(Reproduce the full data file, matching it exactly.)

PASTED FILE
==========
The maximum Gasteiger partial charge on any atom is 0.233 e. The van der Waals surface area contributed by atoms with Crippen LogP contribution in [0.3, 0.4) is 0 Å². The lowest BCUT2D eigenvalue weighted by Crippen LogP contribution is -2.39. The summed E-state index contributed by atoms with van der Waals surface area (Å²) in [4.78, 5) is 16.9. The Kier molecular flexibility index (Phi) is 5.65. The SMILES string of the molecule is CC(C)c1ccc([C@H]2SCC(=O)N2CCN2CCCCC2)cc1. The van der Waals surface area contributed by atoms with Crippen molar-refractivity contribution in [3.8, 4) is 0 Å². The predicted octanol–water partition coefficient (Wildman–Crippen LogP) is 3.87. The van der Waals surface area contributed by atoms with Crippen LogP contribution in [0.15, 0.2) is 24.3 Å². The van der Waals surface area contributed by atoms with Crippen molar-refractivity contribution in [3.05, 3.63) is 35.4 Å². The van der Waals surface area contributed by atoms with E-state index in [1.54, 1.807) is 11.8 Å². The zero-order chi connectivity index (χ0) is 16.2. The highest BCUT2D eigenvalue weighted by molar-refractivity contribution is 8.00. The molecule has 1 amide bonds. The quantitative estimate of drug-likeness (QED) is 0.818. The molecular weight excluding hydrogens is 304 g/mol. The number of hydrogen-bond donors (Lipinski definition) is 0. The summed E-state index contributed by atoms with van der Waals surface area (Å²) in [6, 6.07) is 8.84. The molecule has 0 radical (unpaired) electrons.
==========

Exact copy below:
The maximum Gasteiger partial charge on any atom is 0.233 e. The van der Waals surface area contributed by atoms with Crippen LogP contribution in [0.3, 0.4) is 0 Å². The lowest BCUT2D eigenvalue weighted by Crippen LogP contribution is -2.39. The summed E-state index contributed by atoms with van der Waals surface area (Å²) in [4.78, 5) is 16.9. The Kier molecular flexibility index (Phi) is 5.65. The SMILES string of the molecule is CC(C)c1ccc([C@H]2SCC(=O)N2CCN2CCCCC2)cc1. The van der Waals surface area contributed by atoms with Crippen molar-refractivity contribution in [3.8, 4) is 0 Å². The predicted octanol–water partition coefficient (Wildman–Crippen LogP) is 3.87. The van der Waals surface area contributed by atoms with Crippen LogP contribution in [0.15, 0.2) is 24.3 Å². The van der Waals surface area contributed by atoms with Crippen molar-refractivity contribution in [3.05, 3.63) is 35.4 Å². The van der Waals surface area contributed by atoms with E-state index in [1.54, 1.807) is 11.8 Å². The zero-order chi connectivity index (χ0) is 16.2. The highest BCUT2D eigenvalue weighted by molar-refractivity contribution is 8.00. The molecule has 1 amide bonds. The quantitative estimate of drug-likeness (QED) is 0.818. The molecular weight excluding hydrogens is 304 g/mol. The number of hydrogen-bond donors (Lipinski definition) is 0. The summed E-state index contributed by atoms with van der Waals surface area (Å²) in [6, 6.07) is 8.84. The molecule has 0 radical (unpaired) electrons.